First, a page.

The Joy of Leftovers 23 March 2015: Kimchi jjigae

Dear readers, 안녕하세요!

It’s high time I got back to writing about my domestic escapades. Although the weather has been dreadfully humid these past few days – summer storms are coming – and I would eat chilled foods meal after meal if I could, I couldn’t resist cooking this one dish for supper tonight because of the Joy of Leftovers. Last night, we came from a Japanese-Korean restaurant, and being a Korean restaurant, it would serve lots of banchan, the numerous side dishes characteristic of Korean dining. Well, we got so much that I decided to take home the kimchi, the sesame green beans, and the sweet-and-spicy anchovies – a regret that I did not think of bringing my food containers as I did not expect we would go there.

Photo Copyright 2015 Allister Roy S. Chua

Photo Copyright 2015 Allister Roy S. Chua

Although I ate some of all three for breakfast, I decided to become more ambitious in using up my leftovers. Now, kimchi plus vegetables plus the usual inventory at home… equals kimchi soup! Or, to be more specific about it, kimchi jjigae (김치찌개)jjigae being a kind of stew.

With the presence of kimchi, making a homemade version of kimchi jjigae was really simple. However, to maximize the taste of the kimchi, I decided that a slow-cook method would work best, which is usually the better method for soups and stews in general anyway in my opinion. So I began with my usual frying of ginger and leek before adding some chicken broth, then the kimchi itself. I also had a pork chop sliced the sukiyaki cut, then added them to the soup. To add to the flavor, I added a green chili and a pinch of salt. Too bad I didn’t have any tofu, which is usual for kimchi jjigae.

Photo Copyright 2015 Allister Roy S. Chua

Photo Copyright 2015 Allister Roy S. Chua

To effectively cook everything, you should bring it to a boil first, and this is what I did to my soup for the sake of the pork – we don’t want to risk any poisoning here. After the pork had been thoroughly cooked – it cooked quicker now that it had been cut into thin slices – I finally turned the heat down to a simmer and covered the pot. Now, I was supposed to keep it for only two hours, but it went on to three because of a sudden errand. No matter. After my errand, I turned the heat back on to full and added some of the sesame green beans. It’s only now that I realized, very belatedly at that, that I forgot to add my Korean sesame seaweed shavings, which I needed to use as much as I could as it was already two years in our fridge (it was quite a lot).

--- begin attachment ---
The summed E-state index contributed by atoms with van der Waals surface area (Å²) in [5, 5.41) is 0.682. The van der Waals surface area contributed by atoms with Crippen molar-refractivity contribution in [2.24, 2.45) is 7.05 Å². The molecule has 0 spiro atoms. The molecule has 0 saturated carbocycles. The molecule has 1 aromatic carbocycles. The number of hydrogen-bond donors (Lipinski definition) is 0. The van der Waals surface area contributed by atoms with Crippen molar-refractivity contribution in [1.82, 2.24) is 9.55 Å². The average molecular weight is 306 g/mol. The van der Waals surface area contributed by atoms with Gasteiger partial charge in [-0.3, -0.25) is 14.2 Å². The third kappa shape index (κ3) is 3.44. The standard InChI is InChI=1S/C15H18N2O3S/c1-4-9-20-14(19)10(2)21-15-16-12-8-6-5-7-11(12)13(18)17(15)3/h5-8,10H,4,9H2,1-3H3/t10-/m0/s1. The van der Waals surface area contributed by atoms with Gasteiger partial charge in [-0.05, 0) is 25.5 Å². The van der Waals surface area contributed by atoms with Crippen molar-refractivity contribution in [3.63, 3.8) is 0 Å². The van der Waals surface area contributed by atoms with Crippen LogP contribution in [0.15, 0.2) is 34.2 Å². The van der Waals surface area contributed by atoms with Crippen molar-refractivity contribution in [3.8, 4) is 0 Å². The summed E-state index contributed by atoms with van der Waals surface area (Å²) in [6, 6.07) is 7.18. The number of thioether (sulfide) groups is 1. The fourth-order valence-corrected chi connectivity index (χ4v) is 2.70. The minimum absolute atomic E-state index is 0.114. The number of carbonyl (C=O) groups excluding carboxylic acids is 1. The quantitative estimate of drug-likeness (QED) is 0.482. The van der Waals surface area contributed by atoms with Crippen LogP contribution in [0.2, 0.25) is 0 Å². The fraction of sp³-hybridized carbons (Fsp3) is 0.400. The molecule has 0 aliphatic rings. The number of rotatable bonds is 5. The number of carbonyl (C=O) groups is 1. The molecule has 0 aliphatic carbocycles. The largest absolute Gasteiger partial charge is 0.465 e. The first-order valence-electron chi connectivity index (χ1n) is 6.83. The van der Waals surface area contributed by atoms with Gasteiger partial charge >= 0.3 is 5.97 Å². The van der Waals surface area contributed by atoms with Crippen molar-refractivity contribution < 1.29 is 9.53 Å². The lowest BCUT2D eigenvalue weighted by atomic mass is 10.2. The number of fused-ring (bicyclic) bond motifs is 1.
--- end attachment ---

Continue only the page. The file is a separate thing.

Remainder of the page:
Of course, a meal-in-a-bowl this spicy and meat-laden should be cushioned with rice, and rice I did have. Since I slow-cooked my jjigae, I took the opportunity to ask for brown rice to be prepared, since it takes about an hour to soak and cook it properly.

Photo Copyright 2015 Allister Roy S. Chua

Photo Copyright 2015 Allister Roy S. Chua

Before this, I last ate kimchi jjigae in 2014, and I don’t even remember when anymore. So the taste as I slurped the soup into my mouth was like meeting an old friend I hadn’t seen in a long time. True, it wasn’t as spicy or tangy as properly-cooked kimchi jjigae, but this is just fine for my solo treat.

Kimchi Jjigae

Serves 1

(1/2 tbsp.) sesame oil
(1 inch) ginger, bruised and minced
(1) leek, sliced
(2 cups) broth, chicken or vegetable
(2-3 rolls) cabbage kimchi
(1) pork chop, sliced thinly
(1) green chili, chopped
(1/4 tsp.) salt
(1/4 cup) green beans, sliced thinly
seaweed, for garnish

Heat the oil in a soup pan over medium-high heat, then add the ginger and leek, stirring until the leek has softened.

Add in the broth, kimchi, pork, chili (remove the seeds if you do not wish the stew to be as spicy), and salt, and bring to a boil. Once the pork is thoroughly cooked, turn down to a simmer, cover the pan, and leave for about 2-3 hours.

Turn the heat back to medium-high and add the beans, stirring until thoroughly cooked.

Serve hot and topped with seaweed, alongside rice.
Photo Copyright 2015 Allister Roy S. Chua

Photo Copyright 2015 Allister Roy S. Chua

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